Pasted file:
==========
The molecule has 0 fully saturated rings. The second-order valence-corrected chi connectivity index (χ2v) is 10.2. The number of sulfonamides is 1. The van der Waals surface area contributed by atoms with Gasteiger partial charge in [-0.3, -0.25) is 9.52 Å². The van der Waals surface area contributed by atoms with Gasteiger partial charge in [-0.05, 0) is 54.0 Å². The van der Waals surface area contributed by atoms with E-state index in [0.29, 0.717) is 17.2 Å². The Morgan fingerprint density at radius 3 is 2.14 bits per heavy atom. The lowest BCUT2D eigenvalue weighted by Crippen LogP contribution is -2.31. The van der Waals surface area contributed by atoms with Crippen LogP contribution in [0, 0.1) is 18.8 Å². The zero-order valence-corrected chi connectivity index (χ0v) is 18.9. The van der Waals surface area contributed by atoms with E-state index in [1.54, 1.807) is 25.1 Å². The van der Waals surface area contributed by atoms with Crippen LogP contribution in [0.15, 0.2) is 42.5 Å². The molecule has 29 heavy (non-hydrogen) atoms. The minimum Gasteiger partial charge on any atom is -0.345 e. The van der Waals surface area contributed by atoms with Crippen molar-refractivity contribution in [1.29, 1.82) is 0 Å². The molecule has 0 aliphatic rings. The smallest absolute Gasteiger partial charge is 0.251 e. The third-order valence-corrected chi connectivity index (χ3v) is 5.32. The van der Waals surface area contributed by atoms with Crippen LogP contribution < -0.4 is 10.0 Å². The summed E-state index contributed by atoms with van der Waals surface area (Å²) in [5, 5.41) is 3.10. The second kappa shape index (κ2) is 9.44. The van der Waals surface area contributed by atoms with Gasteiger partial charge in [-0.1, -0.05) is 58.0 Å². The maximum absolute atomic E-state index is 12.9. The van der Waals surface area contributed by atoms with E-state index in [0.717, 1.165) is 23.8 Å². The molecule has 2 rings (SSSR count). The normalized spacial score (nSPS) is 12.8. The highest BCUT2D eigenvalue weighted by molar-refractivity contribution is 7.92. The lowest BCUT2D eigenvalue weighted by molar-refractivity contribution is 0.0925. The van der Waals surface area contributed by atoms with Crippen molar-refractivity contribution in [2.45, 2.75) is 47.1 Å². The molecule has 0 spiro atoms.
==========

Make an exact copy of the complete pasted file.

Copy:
The molecule has 0 fully saturated rings. The second-order valence-corrected chi connectivity index (χ2v) is 10.2. The number of sulfonamides is 1. The van der Waals surface area contributed by atoms with Gasteiger partial charge in [-0.3, -0.25) is 9.52 Å². The van der Waals surface area contributed by atoms with Gasteiger partial charge in [-0.05, 0) is 54.0 Å². The van der Waals surface area contributed by atoms with E-state index in [0.29, 0.717) is 17.2 Å². The Morgan fingerprint density at radius 3 is 2.14 bits per heavy atom. The lowest BCUT2D eigenvalue weighted by Crippen LogP contribution is -2.31. The van der Waals surface area contributed by atoms with Crippen LogP contribution in [0, 0.1) is 18.8 Å². The zero-order valence-corrected chi connectivity index (χ0v) is 18.9. The van der Waals surface area contributed by atoms with E-state index in [1.54, 1.807) is 25.1 Å². The van der Waals surface area contributed by atoms with Crippen LogP contribution in [0.15, 0.2) is 42.5 Å². The molecule has 29 heavy (non-hydrogen) atoms. The minimum Gasteiger partial charge on any atom is -0.345 e. The van der Waals surface area contributed by atoms with Crippen molar-refractivity contribution in [1.29, 1.82) is 0 Å². The molecule has 0 aliphatic rings. The smallest absolute Gasteiger partial charge is 0.251 e. The third-order valence-corrected chi connectivity index (χ3v) is 5.32. The van der Waals surface area contributed by atoms with Crippen LogP contribution < -0.4 is 10.0 Å². The summed E-state index contributed by atoms with van der Waals surface area (Å²) in [5, 5.41) is 3.10. The second kappa shape index (κ2) is 9.44. The van der Waals surface area contributed by atoms with Gasteiger partial charge in [-0.1, -0.05) is 58.0 Å². The maximum absolute atomic E-state index is 12.9. The van der Waals surface area contributed by atoms with E-state index in [0.717, 1.165) is 23.8 Å². The molecule has 2 rings (SSSR count). The normalized spacial score (nSPS) is 12.8. The highest BCUT2D eigenvalue weighted by molar-refractivity contribution is 7.92. The lowest BCUT2D eigenvalue weighted by molar-refractivity contribution is 0.0925. The van der Waals surface area contributed by atoms with Crippen molar-refractivity contribution in [2.45, 2.75) is 47.1 Å². The molecule has 0 spiro atoms.